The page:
When a baby is born at 24 weeks, he or she has about a 50% chance of survival, Boston.com notes—but survive little Alexandre Antunes did. "We were praying to hear his cry, and we did," mom Lindalva DaSilva tells WCVB. What made his situation even more incredible, however, was that he had a twin brother still in the womb. Ronaldo didn't enter the world until 24 days after Alexandre, but both are healthy and growing three months later, ABC News reports. DaSilva, 35, had hurried to the hospital when her water broke on Feb. 27, almost four months before her due date, the Boston Globe reports. "I knew I could lose the babies," she recalls.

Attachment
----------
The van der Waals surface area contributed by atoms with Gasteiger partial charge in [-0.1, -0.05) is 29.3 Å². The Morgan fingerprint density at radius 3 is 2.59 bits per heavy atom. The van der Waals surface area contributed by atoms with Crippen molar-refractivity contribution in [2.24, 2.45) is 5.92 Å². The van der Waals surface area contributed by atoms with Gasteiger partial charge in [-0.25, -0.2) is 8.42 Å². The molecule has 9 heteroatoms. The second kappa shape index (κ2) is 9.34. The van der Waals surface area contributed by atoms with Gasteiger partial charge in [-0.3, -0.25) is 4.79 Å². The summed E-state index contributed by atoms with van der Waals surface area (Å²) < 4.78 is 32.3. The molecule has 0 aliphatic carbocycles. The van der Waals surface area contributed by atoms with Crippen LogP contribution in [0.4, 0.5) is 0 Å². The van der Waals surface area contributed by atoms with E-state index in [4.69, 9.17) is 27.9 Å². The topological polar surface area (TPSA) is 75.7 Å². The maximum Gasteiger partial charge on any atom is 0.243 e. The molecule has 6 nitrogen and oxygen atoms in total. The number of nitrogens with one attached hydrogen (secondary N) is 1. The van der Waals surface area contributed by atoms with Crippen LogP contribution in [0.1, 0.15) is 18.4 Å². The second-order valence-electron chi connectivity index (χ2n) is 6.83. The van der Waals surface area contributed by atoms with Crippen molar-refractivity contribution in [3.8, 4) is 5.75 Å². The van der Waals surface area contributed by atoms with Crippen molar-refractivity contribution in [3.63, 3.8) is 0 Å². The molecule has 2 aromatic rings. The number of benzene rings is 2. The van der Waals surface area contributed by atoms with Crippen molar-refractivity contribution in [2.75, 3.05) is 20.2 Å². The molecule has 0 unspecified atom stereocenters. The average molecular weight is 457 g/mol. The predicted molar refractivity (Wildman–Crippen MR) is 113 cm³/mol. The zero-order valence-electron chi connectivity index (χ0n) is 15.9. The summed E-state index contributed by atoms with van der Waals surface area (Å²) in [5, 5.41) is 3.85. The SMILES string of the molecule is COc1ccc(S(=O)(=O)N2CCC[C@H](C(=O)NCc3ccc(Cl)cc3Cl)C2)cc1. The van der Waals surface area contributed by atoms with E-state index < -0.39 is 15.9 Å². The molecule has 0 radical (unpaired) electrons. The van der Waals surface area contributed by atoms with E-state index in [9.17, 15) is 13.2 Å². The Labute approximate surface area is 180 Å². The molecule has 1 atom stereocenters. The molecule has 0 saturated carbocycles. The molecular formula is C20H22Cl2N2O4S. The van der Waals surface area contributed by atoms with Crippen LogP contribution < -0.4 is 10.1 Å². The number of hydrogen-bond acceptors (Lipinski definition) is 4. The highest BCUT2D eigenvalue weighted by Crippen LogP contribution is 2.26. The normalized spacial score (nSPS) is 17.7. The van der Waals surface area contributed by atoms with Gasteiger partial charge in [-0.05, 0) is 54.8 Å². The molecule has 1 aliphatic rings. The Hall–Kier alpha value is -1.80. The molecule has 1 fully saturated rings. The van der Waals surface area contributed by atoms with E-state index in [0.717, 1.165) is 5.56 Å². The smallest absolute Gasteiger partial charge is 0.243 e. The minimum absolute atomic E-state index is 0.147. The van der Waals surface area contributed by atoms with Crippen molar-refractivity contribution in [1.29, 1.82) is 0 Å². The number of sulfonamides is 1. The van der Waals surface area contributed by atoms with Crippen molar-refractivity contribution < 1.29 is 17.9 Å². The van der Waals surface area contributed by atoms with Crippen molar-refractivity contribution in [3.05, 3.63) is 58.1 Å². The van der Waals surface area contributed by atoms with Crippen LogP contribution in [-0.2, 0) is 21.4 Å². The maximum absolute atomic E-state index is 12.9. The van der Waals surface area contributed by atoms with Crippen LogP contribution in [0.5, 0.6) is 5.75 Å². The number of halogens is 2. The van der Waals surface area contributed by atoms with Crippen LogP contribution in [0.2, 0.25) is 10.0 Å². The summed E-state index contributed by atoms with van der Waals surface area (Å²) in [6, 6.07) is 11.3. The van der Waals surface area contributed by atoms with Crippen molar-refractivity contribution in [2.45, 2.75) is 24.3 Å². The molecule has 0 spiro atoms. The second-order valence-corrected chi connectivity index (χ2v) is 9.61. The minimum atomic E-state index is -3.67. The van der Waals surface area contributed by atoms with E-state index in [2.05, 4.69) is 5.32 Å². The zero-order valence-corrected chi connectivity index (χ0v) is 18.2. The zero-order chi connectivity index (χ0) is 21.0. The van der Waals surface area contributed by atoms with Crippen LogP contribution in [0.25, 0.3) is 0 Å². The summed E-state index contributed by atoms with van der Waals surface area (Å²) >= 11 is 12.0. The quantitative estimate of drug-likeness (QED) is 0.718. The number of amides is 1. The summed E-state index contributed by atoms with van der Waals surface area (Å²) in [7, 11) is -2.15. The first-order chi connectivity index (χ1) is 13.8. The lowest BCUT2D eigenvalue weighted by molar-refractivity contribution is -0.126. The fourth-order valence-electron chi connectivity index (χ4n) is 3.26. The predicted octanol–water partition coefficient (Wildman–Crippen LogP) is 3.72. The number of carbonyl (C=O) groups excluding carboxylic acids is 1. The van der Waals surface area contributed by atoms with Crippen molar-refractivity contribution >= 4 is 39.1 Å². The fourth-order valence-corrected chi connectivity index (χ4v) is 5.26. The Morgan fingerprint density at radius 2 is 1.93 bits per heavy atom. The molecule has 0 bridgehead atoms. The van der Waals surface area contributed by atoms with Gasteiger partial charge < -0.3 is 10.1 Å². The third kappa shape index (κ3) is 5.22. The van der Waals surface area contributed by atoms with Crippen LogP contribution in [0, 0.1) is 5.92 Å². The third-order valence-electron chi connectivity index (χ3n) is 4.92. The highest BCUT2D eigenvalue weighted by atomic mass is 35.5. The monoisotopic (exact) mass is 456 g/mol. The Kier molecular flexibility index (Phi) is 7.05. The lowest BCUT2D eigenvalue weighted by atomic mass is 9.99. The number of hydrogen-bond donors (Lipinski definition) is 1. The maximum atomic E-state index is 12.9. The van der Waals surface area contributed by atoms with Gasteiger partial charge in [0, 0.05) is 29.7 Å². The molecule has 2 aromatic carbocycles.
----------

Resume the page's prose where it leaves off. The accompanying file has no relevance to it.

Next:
After Alexandre was born at one pound, 10 ounces, her contractions faded—even though Ronaldo, along with Alexandre's umbilical cord and placenta, remained inside. Alexandre was placed in an incubator while Ronaldo continued to grow. "The mother is the best place for a preterm baby to develop unless there is evidence of infection," says an expert, but delayed twin deliveries are extremely rare and can only work with fraternal twins who don't share a placenta. At one point, Alexandre's umbilical cord "came out," says DaSilva, "but they just cleaned it and put it back inside." Finally, Ronaldo was born at three pounds, three ounces. "One twin was born in winter, and one was born in spring," DaSilva says. Both are now more than six pounds, and DaSilva and her husband, Ronaldo Antunes, are poised to take them home right around their original June 18 due date. (Also this month, an extremely rare set of "mono mono" twins went home.)